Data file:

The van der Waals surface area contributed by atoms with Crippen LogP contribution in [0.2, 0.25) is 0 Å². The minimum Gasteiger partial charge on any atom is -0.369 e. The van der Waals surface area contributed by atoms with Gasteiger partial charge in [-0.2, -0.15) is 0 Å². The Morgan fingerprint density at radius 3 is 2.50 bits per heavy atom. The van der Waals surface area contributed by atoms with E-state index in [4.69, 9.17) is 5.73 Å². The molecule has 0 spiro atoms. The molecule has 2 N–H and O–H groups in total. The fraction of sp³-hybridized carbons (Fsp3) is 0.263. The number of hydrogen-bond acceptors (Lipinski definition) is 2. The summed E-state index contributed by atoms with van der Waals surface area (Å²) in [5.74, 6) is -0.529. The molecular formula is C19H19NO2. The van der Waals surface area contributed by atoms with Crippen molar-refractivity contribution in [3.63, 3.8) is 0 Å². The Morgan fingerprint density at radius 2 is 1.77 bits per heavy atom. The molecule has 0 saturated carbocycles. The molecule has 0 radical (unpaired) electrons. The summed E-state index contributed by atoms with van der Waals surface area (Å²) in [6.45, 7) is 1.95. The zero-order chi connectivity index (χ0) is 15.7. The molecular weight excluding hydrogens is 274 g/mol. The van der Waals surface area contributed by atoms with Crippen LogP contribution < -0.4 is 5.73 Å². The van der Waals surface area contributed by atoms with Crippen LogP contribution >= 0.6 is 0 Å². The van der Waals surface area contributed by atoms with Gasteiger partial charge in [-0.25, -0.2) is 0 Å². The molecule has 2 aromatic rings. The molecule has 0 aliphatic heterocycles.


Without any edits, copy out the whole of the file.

The van der Waals surface area contributed by atoms with Crippen LogP contribution in [0.2, 0.25) is 0 Å². The minimum Gasteiger partial charge on any atom is -0.369 e. The van der Waals surface area contributed by atoms with Gasteiger partial charge in [-0.2, -0.15) is 0 Å². The Morgan fingerprint density at radius 3 is 2.50 bits per heavy atom. The van der Waals surface area contributed by atoms with E-state index in [4.69, 9.17) is 5.73 Å². The molecule has 0 spiro atoms. The molecule has 2 N–H and O–H groups in total. The fraction of sp³-hybridized carbons (Fsp3) is 0.263. The number of hydrogen-bond acceptors (Lipinski definition) is 2. The summed E-state index contributed by atoms with van der Waals surface area (Å²) in [5.74, 6) is -0.529. The molecular formula is C19H19NO2. The van der Waals surface area contributed by atoms with Crippen molar-refractivity contribution in [3.63, 3.8) is 0 Å². The Morgan fingerprint density at radius 2 is 1.77 bits per heavy atom. The molecule has 0 saturated carbocycles. The molecule has 0 radical (unpaired) electrons. The summed E-state index contributed by atoms with van der Waals surface area (Å²) in [6.45, 7) is 1.95. The zero-order chi connectivity index (χ0) is 15.7. The molecular weight excluding hydrogens is 274 g/mol. The van der Waals surface area contributed by atoms with Crippen LogP contribution < -0.4 is 5.73 Å². The van der Waals surface area contributed by atoms with Crippen LogP contribution >= 0.6 is 0 Å². The van der Waals surface area contributed by atoms with Gasteiger partial charge in [-0.25, -0.2) is 0 Å². The molecule has 2 aromatic rings. The molecule has 0 aliphatic heterocycles.